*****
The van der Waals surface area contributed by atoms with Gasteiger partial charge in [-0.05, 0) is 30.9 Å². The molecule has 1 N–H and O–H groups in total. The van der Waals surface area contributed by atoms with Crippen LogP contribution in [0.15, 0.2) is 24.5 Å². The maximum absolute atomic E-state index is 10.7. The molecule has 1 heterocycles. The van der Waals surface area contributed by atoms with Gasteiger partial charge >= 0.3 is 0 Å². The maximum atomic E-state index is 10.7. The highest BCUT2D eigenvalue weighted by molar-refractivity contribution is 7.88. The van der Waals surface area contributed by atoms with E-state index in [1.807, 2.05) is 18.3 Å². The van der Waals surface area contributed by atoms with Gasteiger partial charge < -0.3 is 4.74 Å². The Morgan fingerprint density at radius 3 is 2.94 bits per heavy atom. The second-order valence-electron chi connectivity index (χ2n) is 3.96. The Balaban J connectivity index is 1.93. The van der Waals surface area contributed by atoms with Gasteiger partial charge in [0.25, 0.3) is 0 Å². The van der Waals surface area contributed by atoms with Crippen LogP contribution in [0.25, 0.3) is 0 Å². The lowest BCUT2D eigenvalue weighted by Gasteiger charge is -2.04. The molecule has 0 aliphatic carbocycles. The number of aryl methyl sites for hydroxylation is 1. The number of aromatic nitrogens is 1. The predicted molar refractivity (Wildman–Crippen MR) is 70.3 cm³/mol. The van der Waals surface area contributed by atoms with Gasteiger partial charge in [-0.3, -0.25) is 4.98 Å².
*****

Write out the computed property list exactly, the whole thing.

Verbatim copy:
The van der Waals surface area contributed by atoms with Gasteiger partial charge in [-0.05, 0) is 30.9 Å². The molecule has 1 N–H and O–H groups in total. The van der Waals surface area contributed by atoms with Crippen LogP contribution in [0.15, 0.2) is 24.5 Å². The maximum absolute atomic E-state index is 10.7. The molecule has 1 heterocycles. The van der Waals surface area contributed by atoms with Gasteiger partial charge >= 0.3 is 0 Å². The maximum atomic E-state index is 10.7. The highest BCUT2D eigenvalue weighted by molar-refractivity contribution is 7.88. The van der Waals surface area contributed by atoms with E-state index in [1.807, 2.05) is 18.3 Å². The van der Waals surface area contributed by atoms with Gasteiger partial charge < -0.3 is 4.74 Å². The Morgan fingerprint density at radius 3 is 2.94 bits per heavy atom. The second-order valence-electron chi connectivity index (χ2n) is 3.96. The Balaban J connectivity index is 1.93. The van der Waals surface area contributed by atoms with Gasteiger partial charge in [0.25, 0.3) is 0 Å². The van der Waals surface area contributed by atoms with Crippen LogP contribution in [0.25, 0.3) is 0 Å². The lowest BCUT2D eigenvalue weighted by Gasteiger charge is -2.04. The molecule has 0 aliphatic carbocycles. The number of aryl methyl sites for hydroxylation is 1. The number of aromatic nitrogens is 1. The predicted molar refractivity (Wildman–Crippen MR) is 70.3 cm³/mol. The van der Waals surface area contributed by atoms with Gasteiger partial charge in [-0.3, -0.25) is 4.98 Å².